Browse through the Newest Additions to the One Journey Living Book
Arranged by date, with the most recent entry appearing first…
The only way to get the confidence of the world is to show the world that you do not want their confidence.
Never disregard what your enemies say. They may be severe, they may be prejudiced, they may be determined to see only in one direction, but still in that direction they see clearly. They do not speak all the truth, but they generally speak the truth from one point of view; so far as that goes, attend to them.
Most people are so constituted that they can only be virtuous in a certain routine; an irregular course of life demoralizes them.
No man can, for any considerable time, wear one face to himself, and another to the multitude, without finally getting bewildered as to which is the true one.
We are but shadows: we are not endowed with real life, and all that seems most real about us is but the thinnest substance of a dream — till the heart be touched. That touch creates us — then we begin to be — thereby we are beings of reality and inheritors of eternity.
Keep the imagination sane — that is one of the truest conditions of communion with heaven.
All gloom is but a dream and a shadow… cheerfulness is the real truth.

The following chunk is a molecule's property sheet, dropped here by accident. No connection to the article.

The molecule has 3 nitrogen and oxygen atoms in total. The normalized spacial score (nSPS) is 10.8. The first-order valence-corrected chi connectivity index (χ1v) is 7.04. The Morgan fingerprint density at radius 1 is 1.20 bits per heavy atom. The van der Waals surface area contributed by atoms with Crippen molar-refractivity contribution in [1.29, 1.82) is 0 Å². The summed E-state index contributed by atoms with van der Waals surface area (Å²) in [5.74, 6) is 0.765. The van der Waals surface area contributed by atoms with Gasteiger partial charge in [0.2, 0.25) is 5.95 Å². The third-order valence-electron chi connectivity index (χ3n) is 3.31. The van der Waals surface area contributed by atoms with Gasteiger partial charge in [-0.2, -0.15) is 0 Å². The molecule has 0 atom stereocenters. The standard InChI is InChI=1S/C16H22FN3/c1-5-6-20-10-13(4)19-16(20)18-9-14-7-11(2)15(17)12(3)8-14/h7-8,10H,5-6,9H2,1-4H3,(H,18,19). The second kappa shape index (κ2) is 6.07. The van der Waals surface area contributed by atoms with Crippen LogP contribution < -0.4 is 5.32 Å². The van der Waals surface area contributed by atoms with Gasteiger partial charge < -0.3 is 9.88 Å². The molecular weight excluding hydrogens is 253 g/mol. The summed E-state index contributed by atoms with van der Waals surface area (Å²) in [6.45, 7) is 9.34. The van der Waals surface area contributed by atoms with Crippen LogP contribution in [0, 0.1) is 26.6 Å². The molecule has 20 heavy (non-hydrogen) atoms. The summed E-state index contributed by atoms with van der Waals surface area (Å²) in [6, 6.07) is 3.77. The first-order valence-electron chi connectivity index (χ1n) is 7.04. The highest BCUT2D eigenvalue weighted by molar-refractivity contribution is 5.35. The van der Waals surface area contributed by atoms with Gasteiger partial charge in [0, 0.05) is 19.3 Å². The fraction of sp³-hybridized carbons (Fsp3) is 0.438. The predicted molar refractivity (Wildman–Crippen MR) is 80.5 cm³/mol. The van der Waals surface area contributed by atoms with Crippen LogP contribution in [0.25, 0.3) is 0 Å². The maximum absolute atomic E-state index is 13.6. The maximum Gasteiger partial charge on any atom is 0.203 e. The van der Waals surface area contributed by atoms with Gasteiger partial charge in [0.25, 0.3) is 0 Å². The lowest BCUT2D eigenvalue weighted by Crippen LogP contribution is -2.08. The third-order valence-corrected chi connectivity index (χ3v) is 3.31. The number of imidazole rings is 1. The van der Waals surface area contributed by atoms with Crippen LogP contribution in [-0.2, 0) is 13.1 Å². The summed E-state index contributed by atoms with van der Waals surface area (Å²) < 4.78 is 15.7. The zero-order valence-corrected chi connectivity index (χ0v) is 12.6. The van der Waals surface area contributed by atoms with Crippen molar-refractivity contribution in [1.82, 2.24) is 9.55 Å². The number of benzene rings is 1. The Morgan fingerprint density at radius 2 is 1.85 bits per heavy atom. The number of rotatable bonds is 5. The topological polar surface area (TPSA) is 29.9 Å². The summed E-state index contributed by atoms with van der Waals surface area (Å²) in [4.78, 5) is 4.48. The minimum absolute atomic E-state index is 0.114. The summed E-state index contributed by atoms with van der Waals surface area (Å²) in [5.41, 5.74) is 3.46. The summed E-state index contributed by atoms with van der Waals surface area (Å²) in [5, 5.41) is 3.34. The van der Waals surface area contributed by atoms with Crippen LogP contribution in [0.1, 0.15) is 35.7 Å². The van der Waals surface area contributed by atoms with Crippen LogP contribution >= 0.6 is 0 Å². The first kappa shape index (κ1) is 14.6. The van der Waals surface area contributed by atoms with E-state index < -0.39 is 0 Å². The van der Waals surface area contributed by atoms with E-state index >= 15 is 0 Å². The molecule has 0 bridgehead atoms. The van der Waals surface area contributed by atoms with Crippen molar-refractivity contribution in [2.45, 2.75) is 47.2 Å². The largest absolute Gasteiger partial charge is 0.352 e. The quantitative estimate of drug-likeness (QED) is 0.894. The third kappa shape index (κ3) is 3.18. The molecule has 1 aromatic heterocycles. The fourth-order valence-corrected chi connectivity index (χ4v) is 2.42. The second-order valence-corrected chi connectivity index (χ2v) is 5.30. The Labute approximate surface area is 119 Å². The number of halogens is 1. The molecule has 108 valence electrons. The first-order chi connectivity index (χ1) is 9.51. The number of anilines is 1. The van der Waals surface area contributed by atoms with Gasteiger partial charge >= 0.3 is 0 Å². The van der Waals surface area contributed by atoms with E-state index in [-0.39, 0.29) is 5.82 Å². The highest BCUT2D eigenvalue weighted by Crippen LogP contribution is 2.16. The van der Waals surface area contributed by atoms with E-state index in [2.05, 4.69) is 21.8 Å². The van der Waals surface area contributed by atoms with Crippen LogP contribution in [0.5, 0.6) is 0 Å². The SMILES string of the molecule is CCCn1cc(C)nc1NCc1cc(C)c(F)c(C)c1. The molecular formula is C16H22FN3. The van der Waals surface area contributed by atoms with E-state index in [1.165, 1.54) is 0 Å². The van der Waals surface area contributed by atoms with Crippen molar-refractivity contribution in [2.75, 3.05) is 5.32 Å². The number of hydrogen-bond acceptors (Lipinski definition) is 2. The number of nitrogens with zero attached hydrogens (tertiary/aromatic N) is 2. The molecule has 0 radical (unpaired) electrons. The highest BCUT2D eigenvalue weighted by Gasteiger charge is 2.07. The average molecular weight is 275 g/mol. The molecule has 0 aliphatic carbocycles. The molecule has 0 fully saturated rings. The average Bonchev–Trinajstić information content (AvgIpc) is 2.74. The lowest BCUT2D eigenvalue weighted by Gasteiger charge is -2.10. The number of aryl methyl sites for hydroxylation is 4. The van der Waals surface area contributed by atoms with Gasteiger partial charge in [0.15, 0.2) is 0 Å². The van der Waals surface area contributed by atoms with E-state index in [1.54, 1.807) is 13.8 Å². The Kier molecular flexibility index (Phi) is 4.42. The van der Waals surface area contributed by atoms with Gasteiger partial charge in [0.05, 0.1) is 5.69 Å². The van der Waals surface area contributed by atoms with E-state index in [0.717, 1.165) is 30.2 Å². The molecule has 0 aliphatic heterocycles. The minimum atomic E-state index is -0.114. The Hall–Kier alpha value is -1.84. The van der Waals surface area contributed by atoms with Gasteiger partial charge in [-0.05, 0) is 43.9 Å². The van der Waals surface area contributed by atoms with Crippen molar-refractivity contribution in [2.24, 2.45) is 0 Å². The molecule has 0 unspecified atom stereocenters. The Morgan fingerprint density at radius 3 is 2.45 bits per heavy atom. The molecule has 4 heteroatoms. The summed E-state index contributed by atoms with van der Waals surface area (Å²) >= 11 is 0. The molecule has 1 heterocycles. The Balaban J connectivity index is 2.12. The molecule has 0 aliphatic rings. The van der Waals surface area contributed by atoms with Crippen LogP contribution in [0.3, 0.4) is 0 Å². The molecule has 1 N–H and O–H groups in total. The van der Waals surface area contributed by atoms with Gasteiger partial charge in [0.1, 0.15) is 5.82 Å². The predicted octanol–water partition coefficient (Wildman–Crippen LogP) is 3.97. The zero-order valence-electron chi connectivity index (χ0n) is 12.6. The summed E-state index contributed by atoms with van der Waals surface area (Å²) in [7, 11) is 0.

Man is never deceived; he deceives himself.
Happiness in this world, when it comes, comes incidentally. Make it the object of pursuit, and it leads us on a wild-goose chase, and is never attained.
If you would do something, you must be something.
None are more hopelessly enslaved than those who falsely believe they are free.
Our activity should consist in placing ourselves in a state of susceptibility to Divine impressions, and pliability to all the operations of the Eternal Word.
Each one sees what he carries in his heart.
The first and last thing which is required of genius is the love of truth.
Let us not forget that man can never get away from himself.
There is an unspeakable pleasure attending the life of a voluntary student.
The virtue which requires to be ever guarded is scarcely worth the sentinel.
To pursue trifles is the lot of humanity; and whether we bustle in a pantomime or strut at a coronation, whether we shout at a bonfire or harangue in a senate-house — whatever object we follow, it will at last surely conduct us to futility and disappointment.
Our greatest glory consists not in never falling, but in rising every time we fall.
Of that which belongs to a man, he cannot rid himself, even though he were to throw it away.